Who can kill a general in his bed?
Over throw dictators if they’re Red
Sometime in the late 1980s, the editors at The New York Post decided to enhance the literary quality of their Sunday paper. As if that wasn’t odd enough, one of the many mysterious choices they made for the section was to hire me to be a kind of New York version of Studs Terkel â€” Studs Lite, I guess you can say. After a couple of months, the editors came to their senses and got rid of me, but until they showed me the door, I had a terrific time, wandering around with my tape recorder or seeking out by phone people I could tie to an anniversary or current event. Amazingly, there were no restrictions on what I could write, but I guess that when I interviewed a woman about what it was like to have an abortion in the years before Roe v. Wade my fate at the paper was sealed.
A few years before, I had interviewed Tuli Kupferberg for a series of reminiscences I was stitching together for The Bill of Rights Journal. I have to admit, including him was a bitch of a stretch, but I had always loved the Fugs, ever since a friend in high school put one of their albums on his turntable. We just couldn’t believe it: “They put that on a record?” They were a kind of rock version of Mad magazine, totally thumbing their collective noses at everything, and even better, as musicians they were really lousy â€” Â proudly so.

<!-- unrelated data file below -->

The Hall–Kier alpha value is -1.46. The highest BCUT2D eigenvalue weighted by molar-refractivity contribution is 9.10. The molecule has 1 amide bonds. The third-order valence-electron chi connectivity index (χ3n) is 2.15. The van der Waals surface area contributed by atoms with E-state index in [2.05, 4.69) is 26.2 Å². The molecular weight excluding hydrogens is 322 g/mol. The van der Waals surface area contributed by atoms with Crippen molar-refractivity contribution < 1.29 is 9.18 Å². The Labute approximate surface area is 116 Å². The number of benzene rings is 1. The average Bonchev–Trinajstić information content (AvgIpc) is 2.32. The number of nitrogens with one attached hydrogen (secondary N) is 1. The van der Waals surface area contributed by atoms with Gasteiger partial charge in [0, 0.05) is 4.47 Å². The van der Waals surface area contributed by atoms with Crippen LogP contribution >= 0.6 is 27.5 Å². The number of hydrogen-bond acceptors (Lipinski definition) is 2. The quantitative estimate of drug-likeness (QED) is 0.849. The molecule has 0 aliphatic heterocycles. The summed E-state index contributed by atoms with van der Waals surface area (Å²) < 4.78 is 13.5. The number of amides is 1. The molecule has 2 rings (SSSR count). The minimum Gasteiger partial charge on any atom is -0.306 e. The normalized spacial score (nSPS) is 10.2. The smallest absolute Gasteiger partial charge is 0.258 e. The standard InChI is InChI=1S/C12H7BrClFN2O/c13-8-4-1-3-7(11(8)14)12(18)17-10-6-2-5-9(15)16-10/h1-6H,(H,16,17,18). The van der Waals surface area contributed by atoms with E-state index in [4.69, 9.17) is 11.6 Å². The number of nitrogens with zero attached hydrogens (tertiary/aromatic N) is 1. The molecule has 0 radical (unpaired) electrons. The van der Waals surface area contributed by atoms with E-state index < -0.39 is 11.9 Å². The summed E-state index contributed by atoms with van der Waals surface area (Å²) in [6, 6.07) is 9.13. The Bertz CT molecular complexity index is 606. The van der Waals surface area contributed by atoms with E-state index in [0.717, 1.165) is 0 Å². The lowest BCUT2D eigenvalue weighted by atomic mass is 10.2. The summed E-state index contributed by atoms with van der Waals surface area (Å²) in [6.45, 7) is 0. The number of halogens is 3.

I had a blast talking to him, and soon after I began writing the Post series, I sought an excuse to talk to him. That turned out to be the twentieth anniversary of Woodstock, a pretty flimsy excuse, of course, since the Fugs didn’t play at Woodstock. But, hey, I didn’t give a shit, I was going to visit Tuli again. Come to think of it, I’m sure the interview with Tuli didn’t enhance my stature at the Post either.
No matter. Tuli was a wonderful and warm host. The thing about him though was that underneath all that silliness was the breadth of knowledge of a real historian. His apartment on Sixth Avenue looked like a library, and my guess was he had read most of the books that occupied a high percentage of his floor space. If you read his song lyrics, you’ll see the literary references. The guy knew his stuff.
The scans below of the interview as it appeared in the paper are pretty lousy. I have a tape recording of the interview. I’ll try to post some excerpts in the near future.